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10

I don't have direct experience but generally speaking while a circular saw blade can go through nails, it's dangerous as it increases the risk of a kick back. Although slower, you will be far safer if you cut the counter using a reciprocating saw with a demolition or dual wood/metal blade attached. That will cut through nails without the kickback ...


4

There are advantages to doing it either way. If you put the paneling up first, and slid the counter top back so it overlaps the panel a bit, you'll get a very nice looking edge if properly caulked. BUT, doing it this way runs the risk of water running down the back splash, and running behind the counter, creating a rot/mould risk on the cabinetry ...


4

For an inexpensive and easy to work with material I would consider MDF. In particular there is coloured MDF available. The colour is throughout the board, not just painted on the surface, here's an example: The benefit of this is that simply scratching the surface will not remove the colour. It also gives the MDF a neat texture as the colour is not 100% ...


3

Particle board with laminate. Cut laminate so it's a little larger, glue it on with contact cement and trim the edges with a router. Cheap and durable. + =


2

Wood is a great material for lots of things, but if you want to put it in your kitchen you should be aware that it requires regular maintenance and has several limitations. Wood does expand and contract with temperature and humidity, but if it's properly finished (on both sides!) and fastened in such a way that it has a little breathing room, that shouldn't ...


2

In my opinion, wood is a very poor choice for kitchen counter tops. Any wood is dimensionally unstable to some extent, how much depends on several factors such as moisture content during installation and method of construction. It can be relatively stable or a complete disaster. My main objection is wood is porous. Ideally, kitchen countertops should be ...


2

If this is the only area that's being damaged then you could try screwing some stainless steel sheeting beneath it to act as a heat and steam shield from the dishwasher. You'll need to make sure that the very edge of the steel is not exposed so make sure it doesn't protrude out. And you may need to put some epoxy or similar right to the edge to stop the ...


2

Any common butcher block countertop can be cut and rounded to fit. You'll have to refinish the sections you've cut, but there are no other special considerations. Cheap tools are often OK for one time jobs, there are also tool libraries where you can rent or borrow better tools. Some home stores offer rentals. For finishing butcher blocks, the ...


2

A granite slab of the size you describe and 1 1/4 inches thick would weigh about 300 pounds. A 3/4 inch slab, about 200 pounds. This is on top of an island that may weigh 100 to 300 pounds, depending on how it is constructed. if you add some contents, the total weight with the thicker granite will probably be between 500 and 700 pounds. If people lean on ...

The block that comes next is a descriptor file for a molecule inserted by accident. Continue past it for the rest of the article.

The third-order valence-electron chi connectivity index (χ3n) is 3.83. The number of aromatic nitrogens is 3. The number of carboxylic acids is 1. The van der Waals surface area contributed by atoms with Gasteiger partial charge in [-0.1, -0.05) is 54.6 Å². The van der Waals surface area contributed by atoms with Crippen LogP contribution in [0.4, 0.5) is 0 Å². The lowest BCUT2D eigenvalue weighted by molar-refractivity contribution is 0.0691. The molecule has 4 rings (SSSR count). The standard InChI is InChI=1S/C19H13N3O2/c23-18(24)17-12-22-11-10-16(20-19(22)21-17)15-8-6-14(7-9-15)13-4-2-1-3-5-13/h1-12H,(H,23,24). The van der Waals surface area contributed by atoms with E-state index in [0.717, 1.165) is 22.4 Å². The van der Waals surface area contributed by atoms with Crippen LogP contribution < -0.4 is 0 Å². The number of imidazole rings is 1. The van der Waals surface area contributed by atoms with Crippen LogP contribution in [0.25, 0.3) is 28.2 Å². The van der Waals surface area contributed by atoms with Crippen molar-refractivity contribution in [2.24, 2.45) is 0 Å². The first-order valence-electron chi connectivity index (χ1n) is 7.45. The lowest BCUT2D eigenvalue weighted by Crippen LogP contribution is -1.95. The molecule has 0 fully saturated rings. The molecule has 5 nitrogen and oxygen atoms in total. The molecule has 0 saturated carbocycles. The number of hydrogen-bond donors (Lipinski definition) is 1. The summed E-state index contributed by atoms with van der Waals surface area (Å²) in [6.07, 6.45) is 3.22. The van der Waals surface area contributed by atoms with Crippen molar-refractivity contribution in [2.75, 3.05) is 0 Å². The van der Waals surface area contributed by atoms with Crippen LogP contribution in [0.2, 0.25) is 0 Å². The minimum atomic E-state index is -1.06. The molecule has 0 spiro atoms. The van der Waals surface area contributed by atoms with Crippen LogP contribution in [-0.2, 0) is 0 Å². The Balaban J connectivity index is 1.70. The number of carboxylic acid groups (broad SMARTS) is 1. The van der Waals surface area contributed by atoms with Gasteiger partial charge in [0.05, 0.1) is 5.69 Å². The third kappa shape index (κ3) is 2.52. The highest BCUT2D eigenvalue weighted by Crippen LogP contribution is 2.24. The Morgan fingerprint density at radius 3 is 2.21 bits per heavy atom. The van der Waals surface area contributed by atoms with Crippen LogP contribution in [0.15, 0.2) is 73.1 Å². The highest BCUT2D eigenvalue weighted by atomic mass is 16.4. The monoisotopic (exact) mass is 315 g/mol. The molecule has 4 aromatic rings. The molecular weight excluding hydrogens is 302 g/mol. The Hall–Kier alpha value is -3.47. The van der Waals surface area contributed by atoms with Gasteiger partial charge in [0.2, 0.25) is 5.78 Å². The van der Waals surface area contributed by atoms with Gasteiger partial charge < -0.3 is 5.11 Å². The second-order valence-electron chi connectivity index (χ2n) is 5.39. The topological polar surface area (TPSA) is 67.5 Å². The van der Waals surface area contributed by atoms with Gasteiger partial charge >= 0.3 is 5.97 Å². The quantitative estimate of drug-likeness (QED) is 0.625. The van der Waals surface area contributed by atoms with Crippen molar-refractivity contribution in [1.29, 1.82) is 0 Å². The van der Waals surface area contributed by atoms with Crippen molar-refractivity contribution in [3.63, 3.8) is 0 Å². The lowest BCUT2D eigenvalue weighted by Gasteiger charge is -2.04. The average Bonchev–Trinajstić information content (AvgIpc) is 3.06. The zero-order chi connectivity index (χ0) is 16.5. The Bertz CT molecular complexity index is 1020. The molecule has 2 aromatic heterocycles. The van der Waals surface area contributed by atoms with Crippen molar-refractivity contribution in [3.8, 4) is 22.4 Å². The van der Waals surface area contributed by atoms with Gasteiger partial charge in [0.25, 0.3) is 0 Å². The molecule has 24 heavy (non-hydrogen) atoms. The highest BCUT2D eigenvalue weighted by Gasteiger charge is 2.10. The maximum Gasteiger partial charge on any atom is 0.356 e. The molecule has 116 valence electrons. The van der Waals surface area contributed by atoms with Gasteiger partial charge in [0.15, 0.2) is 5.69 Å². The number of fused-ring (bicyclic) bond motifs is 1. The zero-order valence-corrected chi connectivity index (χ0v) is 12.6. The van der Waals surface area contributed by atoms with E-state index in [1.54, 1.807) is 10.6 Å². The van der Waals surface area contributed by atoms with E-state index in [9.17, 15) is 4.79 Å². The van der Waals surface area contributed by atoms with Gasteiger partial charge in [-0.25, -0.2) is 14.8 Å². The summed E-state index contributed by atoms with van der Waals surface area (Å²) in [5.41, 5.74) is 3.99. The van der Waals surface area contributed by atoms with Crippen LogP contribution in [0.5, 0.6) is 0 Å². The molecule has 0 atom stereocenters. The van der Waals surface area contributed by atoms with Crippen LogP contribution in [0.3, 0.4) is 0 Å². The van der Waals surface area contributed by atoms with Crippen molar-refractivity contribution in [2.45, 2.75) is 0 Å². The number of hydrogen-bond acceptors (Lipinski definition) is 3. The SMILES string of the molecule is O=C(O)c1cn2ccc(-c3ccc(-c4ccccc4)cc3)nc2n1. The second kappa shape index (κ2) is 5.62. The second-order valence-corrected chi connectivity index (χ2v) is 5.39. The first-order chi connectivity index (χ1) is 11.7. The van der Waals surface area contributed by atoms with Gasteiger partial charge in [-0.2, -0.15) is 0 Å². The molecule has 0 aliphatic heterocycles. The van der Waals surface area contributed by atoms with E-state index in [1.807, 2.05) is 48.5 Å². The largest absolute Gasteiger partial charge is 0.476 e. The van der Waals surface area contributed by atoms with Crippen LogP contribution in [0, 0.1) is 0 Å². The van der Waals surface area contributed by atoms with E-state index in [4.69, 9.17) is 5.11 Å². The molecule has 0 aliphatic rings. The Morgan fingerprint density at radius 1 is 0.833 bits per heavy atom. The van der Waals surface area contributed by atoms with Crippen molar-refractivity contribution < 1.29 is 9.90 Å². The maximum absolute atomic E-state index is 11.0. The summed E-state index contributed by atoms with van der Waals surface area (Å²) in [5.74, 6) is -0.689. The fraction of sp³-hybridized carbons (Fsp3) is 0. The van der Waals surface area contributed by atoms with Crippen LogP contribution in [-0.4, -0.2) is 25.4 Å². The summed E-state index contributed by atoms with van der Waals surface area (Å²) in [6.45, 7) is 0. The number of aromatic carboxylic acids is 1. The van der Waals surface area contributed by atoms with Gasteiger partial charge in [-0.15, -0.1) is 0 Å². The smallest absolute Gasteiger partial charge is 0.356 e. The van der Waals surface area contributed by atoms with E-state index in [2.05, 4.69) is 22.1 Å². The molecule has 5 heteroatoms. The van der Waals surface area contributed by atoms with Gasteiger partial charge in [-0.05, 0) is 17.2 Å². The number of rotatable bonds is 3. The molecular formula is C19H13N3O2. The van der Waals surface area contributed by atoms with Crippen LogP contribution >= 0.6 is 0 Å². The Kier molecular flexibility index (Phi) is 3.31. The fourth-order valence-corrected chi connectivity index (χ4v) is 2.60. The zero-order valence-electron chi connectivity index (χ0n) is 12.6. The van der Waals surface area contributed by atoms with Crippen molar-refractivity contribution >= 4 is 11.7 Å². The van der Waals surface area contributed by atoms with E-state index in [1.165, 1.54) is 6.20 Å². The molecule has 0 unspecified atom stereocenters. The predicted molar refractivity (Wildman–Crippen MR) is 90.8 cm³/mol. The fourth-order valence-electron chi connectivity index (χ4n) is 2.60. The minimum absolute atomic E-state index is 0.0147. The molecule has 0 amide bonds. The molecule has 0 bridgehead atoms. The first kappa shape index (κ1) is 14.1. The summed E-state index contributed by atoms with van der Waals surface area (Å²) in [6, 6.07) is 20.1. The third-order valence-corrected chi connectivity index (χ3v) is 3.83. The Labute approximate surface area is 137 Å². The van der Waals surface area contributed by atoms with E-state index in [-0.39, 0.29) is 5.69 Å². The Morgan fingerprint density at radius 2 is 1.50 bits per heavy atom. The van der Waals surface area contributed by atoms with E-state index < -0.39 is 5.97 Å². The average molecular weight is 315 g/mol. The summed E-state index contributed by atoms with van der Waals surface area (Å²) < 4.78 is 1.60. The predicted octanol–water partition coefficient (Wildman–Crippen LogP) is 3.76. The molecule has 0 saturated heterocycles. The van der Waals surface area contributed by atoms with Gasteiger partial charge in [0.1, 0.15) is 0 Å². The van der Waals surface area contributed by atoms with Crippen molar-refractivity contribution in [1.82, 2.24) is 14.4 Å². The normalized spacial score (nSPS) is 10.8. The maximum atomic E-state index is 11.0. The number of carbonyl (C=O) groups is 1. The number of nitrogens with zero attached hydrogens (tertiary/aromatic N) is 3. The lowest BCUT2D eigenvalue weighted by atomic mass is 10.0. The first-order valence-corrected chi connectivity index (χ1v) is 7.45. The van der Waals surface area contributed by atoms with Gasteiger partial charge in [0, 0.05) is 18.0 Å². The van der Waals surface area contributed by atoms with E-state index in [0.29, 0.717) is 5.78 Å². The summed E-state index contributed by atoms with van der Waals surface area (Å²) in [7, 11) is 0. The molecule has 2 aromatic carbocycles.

2

The makers of those tops will have the seam adhesive to join the tops permanently. If they are anything like Corian by Dupont, they want to protect their warranty. You may need to do some convincing to an installer to sell you the adhesive you need. It can be done, I have done it before. It takes a router or a belt sander to get the joint down flush after ...


2

Alignment, temperature, speed. All critical in cutting stone. A drill press or alignment jig would be better than just a handheld drill (and definitely not a hammer drill) and a constant water stream and slow speeds are necessary. At some point you are spending on tools close to what the stoneman wants. DIY is possible, but this is the kind of job I would ...


1

The suggestions were appreciated, but we tried something different. First we smoothed it out as best as we could with razor blades and sandpaper (it still wasn't very smooth), then I put on 8 or more coats of Rustoleum protective enamel oil based paint. I'll see how it holds up. As you can see, it looks pretty ugly from underneath, but you can't see it ...


1

This may be ridged enough, however I would recommend going with a torsion box design. This is how a professional furniture maker would attempt this. You can use 2x4 for the "core" and two skins of 3/4 inch ply. I would put a perimeter of 2x4 around the core (not shown in the picture) then lag bold the perimeter into your studs. You may have to cut a ...


1

Although cutting through nails is dangerous, I find I have kickbacks only when using a regular saw blade. When using carbide tipped blades on a 7" circular saw, or a 3.5" cordless saw, as long as I go slow I do not suffer kickbacks. You'll hear noise when going thru a nail, but the carbide is much harder than common nails and screws and it can chew through ...



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